If you're a parent of a school age child, this might be one of the most important videos you'll watch today.
I see much of myself in this video. In fact, the first time I watched it I cried. (Which was rather awkward since that first viewing was during a break at work.) I got home and watched it again, and I cried again. I've seen it a few times since then and I have not yet finished it tear free. Each time, I was reminded of the pain of growing up.
It started with cruel names. I heard them all. From fag to loser to uglier words that I'd rather not repeat here. The movie Dick Tracy came out the summer after fifth grade, and the jump from Nic Casey to Dick Tracy wasn't that difficult for my eleven year old classmates. Since Nic sounds like Dick, it wasn't long after that until kids found another play on the word "dick" that sounded like Nicholas. I was left out, an underdog, the last one picked, picked on, the punch line to many jokes, and often a punching bag.
I also heard the excuses. The "get over it" and the "kids can be cruel." WE can't forget the "boys will be boys" defense.
My greatest fear for Christian is that he'll have to endure the same crap that I went through, yet I know there's a new level of cruelty awaiting him because of his Asperger diagnosis. My son is a mini me. A clone with a few of the better parts of his genetic makeup handed down from his mamma. My other two kids are brown skinned beauties growing up in a white world. And our town has an unfortunate history with some of the ugliest of Caucasian culture. I worry about their place in this world filled with vicious school kids.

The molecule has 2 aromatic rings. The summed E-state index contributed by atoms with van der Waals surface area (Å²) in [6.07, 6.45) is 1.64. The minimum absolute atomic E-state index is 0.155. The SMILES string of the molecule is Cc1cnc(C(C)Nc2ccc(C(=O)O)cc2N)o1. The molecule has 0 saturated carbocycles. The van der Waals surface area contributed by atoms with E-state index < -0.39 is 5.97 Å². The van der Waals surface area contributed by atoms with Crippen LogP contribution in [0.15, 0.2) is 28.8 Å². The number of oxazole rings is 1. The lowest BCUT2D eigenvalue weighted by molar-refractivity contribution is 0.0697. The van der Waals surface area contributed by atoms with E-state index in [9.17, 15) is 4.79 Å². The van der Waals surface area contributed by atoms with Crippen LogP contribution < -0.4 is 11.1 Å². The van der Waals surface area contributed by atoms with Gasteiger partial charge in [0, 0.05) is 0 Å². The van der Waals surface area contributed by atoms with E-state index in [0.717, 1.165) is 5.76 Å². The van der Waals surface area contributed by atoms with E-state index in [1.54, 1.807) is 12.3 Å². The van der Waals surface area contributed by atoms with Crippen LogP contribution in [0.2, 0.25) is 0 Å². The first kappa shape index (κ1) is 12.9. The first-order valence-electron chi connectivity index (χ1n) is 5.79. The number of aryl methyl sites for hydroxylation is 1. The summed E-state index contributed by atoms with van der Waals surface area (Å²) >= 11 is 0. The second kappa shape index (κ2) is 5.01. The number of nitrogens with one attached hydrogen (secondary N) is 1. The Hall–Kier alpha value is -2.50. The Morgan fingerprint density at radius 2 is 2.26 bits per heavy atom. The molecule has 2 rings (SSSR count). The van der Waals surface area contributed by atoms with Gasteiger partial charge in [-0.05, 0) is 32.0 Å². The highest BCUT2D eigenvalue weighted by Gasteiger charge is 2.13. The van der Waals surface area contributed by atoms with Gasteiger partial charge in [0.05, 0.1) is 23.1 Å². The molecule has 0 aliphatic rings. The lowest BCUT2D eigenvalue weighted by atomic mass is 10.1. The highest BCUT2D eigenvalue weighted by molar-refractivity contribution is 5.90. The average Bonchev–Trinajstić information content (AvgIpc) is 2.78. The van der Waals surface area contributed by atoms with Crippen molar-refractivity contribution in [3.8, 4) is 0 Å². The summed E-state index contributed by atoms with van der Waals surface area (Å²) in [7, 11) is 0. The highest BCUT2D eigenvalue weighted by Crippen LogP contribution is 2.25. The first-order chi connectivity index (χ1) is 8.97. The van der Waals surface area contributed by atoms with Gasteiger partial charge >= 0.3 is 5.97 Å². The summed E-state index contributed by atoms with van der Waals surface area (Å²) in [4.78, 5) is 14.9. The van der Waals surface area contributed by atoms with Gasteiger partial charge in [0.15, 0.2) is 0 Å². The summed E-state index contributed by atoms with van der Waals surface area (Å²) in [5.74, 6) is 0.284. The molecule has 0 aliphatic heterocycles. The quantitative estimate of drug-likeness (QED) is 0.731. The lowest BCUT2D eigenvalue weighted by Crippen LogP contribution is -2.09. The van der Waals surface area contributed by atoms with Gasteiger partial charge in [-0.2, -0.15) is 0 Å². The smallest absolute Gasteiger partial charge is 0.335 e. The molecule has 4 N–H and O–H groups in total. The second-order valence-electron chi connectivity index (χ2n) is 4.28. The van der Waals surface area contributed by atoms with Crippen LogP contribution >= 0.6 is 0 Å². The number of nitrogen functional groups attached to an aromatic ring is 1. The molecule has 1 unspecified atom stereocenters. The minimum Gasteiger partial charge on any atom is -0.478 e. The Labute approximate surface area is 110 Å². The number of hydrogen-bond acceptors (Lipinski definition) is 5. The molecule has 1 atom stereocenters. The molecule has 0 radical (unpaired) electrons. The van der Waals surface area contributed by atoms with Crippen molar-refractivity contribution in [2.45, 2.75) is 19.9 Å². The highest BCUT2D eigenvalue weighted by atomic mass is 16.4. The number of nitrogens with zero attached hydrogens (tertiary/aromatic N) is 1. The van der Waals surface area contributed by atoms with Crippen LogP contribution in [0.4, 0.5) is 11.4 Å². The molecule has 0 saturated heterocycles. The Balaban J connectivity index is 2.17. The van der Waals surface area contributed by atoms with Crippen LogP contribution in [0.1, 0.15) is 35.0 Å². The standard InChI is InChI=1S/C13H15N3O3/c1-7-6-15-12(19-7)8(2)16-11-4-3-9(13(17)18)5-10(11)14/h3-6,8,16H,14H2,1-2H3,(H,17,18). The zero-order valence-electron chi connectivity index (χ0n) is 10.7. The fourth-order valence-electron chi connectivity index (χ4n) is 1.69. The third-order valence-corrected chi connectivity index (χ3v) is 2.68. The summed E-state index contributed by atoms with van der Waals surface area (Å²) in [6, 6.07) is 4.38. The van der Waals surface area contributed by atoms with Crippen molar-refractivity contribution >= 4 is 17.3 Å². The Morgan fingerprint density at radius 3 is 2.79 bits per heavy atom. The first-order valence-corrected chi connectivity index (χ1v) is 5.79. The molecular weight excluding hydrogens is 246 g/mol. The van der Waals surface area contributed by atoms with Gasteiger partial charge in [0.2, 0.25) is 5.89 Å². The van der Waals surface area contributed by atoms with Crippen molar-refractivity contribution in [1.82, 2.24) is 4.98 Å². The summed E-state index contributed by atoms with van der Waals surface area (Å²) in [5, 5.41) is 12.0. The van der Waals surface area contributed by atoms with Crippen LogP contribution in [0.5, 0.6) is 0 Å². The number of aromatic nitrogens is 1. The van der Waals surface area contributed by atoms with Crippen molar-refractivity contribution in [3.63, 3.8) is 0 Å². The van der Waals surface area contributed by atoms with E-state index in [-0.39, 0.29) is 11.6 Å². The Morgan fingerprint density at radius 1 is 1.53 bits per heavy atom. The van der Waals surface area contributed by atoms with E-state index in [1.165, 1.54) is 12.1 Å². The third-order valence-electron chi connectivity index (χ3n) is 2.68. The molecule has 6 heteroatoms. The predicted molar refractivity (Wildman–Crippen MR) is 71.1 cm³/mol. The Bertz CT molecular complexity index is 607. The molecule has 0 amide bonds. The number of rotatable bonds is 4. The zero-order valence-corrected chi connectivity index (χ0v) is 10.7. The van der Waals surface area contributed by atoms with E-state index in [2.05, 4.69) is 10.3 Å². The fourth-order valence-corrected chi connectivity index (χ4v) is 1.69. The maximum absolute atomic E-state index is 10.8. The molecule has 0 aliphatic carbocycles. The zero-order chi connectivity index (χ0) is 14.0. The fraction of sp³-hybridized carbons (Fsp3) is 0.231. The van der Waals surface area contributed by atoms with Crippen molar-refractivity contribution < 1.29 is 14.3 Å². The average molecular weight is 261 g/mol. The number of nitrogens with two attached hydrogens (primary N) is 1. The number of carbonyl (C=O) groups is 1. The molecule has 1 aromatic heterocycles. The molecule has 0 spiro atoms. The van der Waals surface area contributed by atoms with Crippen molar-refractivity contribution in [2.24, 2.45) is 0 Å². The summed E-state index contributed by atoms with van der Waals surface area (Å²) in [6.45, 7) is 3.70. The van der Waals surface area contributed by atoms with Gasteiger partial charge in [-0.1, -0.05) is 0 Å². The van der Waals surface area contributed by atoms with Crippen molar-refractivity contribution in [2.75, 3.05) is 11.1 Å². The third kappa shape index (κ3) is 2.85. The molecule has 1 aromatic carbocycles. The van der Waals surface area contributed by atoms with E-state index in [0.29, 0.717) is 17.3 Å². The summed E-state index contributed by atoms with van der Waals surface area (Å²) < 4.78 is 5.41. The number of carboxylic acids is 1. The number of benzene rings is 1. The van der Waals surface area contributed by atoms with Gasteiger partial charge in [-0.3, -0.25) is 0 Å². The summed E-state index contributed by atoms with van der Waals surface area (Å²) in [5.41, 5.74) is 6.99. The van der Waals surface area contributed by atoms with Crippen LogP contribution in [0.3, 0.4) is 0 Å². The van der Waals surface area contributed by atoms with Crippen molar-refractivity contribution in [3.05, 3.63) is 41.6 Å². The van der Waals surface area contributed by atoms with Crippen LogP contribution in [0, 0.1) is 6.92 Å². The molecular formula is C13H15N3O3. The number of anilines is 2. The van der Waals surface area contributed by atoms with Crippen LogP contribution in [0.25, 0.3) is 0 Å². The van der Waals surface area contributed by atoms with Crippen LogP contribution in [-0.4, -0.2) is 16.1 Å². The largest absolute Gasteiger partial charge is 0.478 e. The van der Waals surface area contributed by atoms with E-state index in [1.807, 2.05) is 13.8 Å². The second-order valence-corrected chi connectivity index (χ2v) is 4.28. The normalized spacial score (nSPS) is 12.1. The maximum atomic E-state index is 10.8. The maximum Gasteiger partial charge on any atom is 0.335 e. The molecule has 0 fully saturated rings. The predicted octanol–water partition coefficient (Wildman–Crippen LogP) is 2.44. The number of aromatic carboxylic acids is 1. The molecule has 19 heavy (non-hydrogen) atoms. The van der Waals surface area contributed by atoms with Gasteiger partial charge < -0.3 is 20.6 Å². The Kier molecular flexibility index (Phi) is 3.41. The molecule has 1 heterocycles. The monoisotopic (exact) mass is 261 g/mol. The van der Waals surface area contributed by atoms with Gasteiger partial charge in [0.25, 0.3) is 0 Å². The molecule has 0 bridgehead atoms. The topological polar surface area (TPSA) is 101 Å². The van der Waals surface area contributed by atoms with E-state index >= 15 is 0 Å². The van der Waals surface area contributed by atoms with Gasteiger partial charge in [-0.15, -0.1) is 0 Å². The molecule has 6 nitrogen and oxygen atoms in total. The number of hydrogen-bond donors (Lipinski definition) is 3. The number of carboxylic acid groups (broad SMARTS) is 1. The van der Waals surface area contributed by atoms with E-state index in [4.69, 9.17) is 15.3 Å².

I'm not sure how my kids will cope with the inevitable taunting and teasing that comes with adolescence. But I do know how I handled it and I didn't handle it well. I retaliated. I got in fights that I usually lost. I occasionally came home with a bruised body, and frequently came home with a bruised spirit. I was defeated. I was ashamed. I developed a tape in my head that's stuck on replay with words like "I'm not good enough" and "I'm a freak." I carried those words into adulthood and it's taken me most of my adult life to realize that the tape in my head is a lie.
My parents tried to help. They probably didn't do their best, but they did the best that they knew how. I'm not sure if my folks ever knew or understood the extent to which I was bullied; I don't remember how much I admitted or revealed.
But it got better. By my freshman year, I had discovered that my reactions contributed to the continued harassment. The brutal teasing stopped by the end of my sophomore year. I was never accepted by the cool kids, but by graduations day I had their respect. However, the wounds I gathered in my school days took much longer to heal than those caused by sticks and stones.
Looking back, I wish that I had learned some of my lessons sooner. I wish my parents, teachers, and school administrators had done more to end bullying. I wish kids weren't so cruel. All things considered, I grew up into a mostly functioning human being.
We can't change the past, but maybe we can change the future.
A graduating member from the class of We Made It.